Belief, Belonging and Butetown
Betty Campbell was Wales' first black headteacher. Born and raised in Butetown, Betty worked hard to champion equality and diversity and Wales' multicultural heritage. When she dies in 2017, she left a legacy that continues to inspire people the world over. She worshiped at St Mary's Church Butetown where today her son Stuart continues to attend.
This week a monument to Betty was unveiled in Cardiff. Fr Dean, priest at St Mary's reflects on the importance of belief and belonging in Cardiff's historic Butetown.
Belonging in Butetown
"Hey, don't go down there," he shouted, "it's not very nice!"
He was a police officer, stationed at one of the many roadblocks across the city as Cardiff welcomed the UEFA Champions League Final in 2017. She was one of the many football fans, winding their way to the Bay.
This particular road block was just a few yards from St Mary's Church. To get to Cardiff Bay, police guided supporters down (what they obviously perceived to be) the more 'pleasant' route of Lloyd George Avenue, although this woman broke ranks. She walked on.
I turned to the officer and smiled. I had been chatting to him for a while.
"Thanks for that," I said with a slight laugh behind my words, "that's where I live."
St Mary's Church was built in response to the industrial expansion of the 19th century and it has remained here ever since, one of the few buildings of the time still used for its original purpose, and home to a diverse, thriving community of faith.
In this this thin strip of Butetown, from the city centre to the sea, you'll find an equally rich and diverse community.
Half the population is Muslim, and 86 per cent of the pupils at St Mary's Church in Wales Primary School are Muslim too, with over twenty different languages spoken there. In spite of changes and pressures, Butetown remains, diverse and multicultural. It's a community built upon welcome and immigration and which, along with the coal blackened valleys of my boyhood, helped to build and shape Cardiff.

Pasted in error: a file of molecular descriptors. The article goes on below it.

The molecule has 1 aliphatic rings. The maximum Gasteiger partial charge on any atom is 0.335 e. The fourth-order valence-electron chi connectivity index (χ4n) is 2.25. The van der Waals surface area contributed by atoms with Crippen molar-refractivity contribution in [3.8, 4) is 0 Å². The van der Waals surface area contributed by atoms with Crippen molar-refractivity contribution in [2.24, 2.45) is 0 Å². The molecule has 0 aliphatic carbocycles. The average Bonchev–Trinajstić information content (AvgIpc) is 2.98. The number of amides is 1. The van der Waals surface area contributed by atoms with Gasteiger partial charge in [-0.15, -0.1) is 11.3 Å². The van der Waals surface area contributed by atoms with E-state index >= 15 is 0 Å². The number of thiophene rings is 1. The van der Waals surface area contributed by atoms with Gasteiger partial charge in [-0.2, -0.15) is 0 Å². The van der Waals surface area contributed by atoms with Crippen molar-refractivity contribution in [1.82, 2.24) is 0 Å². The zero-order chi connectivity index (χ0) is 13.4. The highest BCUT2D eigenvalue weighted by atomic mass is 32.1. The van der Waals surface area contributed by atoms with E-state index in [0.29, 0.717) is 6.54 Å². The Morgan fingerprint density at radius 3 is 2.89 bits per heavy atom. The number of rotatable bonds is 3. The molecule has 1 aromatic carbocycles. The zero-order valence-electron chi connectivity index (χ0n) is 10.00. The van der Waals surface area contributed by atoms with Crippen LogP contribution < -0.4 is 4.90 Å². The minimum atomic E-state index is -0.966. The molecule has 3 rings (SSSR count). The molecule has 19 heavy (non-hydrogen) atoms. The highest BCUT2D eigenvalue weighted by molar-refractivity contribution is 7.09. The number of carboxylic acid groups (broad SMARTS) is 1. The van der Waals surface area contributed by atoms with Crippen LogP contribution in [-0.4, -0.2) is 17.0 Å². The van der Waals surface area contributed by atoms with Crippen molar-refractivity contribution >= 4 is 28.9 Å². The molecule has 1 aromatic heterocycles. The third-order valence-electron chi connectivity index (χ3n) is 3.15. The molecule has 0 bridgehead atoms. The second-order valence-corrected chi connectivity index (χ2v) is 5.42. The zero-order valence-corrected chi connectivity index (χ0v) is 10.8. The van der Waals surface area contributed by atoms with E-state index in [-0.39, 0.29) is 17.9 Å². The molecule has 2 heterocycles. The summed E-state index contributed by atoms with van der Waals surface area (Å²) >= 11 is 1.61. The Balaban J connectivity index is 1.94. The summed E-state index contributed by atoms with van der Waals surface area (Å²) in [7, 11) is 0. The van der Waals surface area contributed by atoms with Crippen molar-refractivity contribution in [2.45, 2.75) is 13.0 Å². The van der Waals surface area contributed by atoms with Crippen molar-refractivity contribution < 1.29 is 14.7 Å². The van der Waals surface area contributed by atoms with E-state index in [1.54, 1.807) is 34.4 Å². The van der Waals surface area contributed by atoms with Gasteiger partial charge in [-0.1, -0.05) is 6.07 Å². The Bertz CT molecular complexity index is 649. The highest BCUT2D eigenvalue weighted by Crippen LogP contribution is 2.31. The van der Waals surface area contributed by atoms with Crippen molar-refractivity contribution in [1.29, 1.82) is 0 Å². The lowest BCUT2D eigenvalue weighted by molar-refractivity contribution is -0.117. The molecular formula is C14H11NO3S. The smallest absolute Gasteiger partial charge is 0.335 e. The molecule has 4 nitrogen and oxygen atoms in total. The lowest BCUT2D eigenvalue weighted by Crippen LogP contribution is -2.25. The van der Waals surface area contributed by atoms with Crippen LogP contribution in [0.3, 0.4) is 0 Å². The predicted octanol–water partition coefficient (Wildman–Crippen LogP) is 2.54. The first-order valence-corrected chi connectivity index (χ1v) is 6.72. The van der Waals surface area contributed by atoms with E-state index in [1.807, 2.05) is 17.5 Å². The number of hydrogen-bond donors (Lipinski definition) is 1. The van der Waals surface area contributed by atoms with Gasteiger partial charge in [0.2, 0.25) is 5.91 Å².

One day at St Mary's School I hear a shout across the lunchtime hall.
"You're Christian!" shouted the boy, pointing me out.
"Yes," I replied, leaning closer, "that must mean you're Muslim."
"Yes!" he exclaimed. And then something happened. The boy continued.
"Christians and Muslims love God!"
He had such a strong sense of identity. He knew who and what he was, and he knew who and what I was.
He knew we were different. But also, so importantly, he could express what we had in common. I hope he never loses any of that.
Believing in Butetown
Identity is important in Butetown which means that St Mary's Church, too, has a strong sense of identity. We are unapologetically catholic in tradition, and contribute to the rich diversity of the Church in Wales. We are resourceful and generous. We are involved in our community, take social justice and outreach seriously. We pray the Mass each day, without fail. There are many stories of faith to tell.
Far from not being a very nice place, Butetown is rich and diverse. In a world of divisive and dangerous narratives filled with suspicion and fear, we meander easily through each other's lives. This is one of the most distinctive aspects of St Mary's mission and, perhaps, one of its most important - to help build a strong and cohesive community, and pass on the simple secret that it is possible to live with difference and diversity in a peaceful and loving way.
Our mission, our life together, can and does change the world.
Betty Campbell and Butetown
I've just returned from the unveiling of the first public statue in Wales of a named woman. It is of Betty Campbell, a woman from Butetown who, amongst so many other things , was the first black Headtacher in Wales.
She broke ranks, overcame insurmountable obstacles placed in her way, and was teaching 'Black History' decades before it became part of the curriculum in Wales.
She was also a member of the congregation of St Mary's Church, and her funeral here was one of the largest we ever get, although most funerals attract a crowd.
Her statue stands in Central Square not simply as a representative of Welsh women or of people of colour but also of the community of which she was intrinsically a part, for which she fought, and which she loved.
And there, nestled within the staggering and beautiful artwork is the image of St Mary's Church whose faith shaped her and which she in turn helped to shape.
St Mary's Church is an intrinsic part of Butetown's identity and life. We are diverse and, in some ways, different from many other churches across Wales perhaps.
We quite like that.
Discover more about Betty Campbell
Betty's statue is part of Monumental Welsh Women initiative to celebrate Wales' hidden heroines.
Listen to the BBC Hidden Heroines episode about Betty's legacy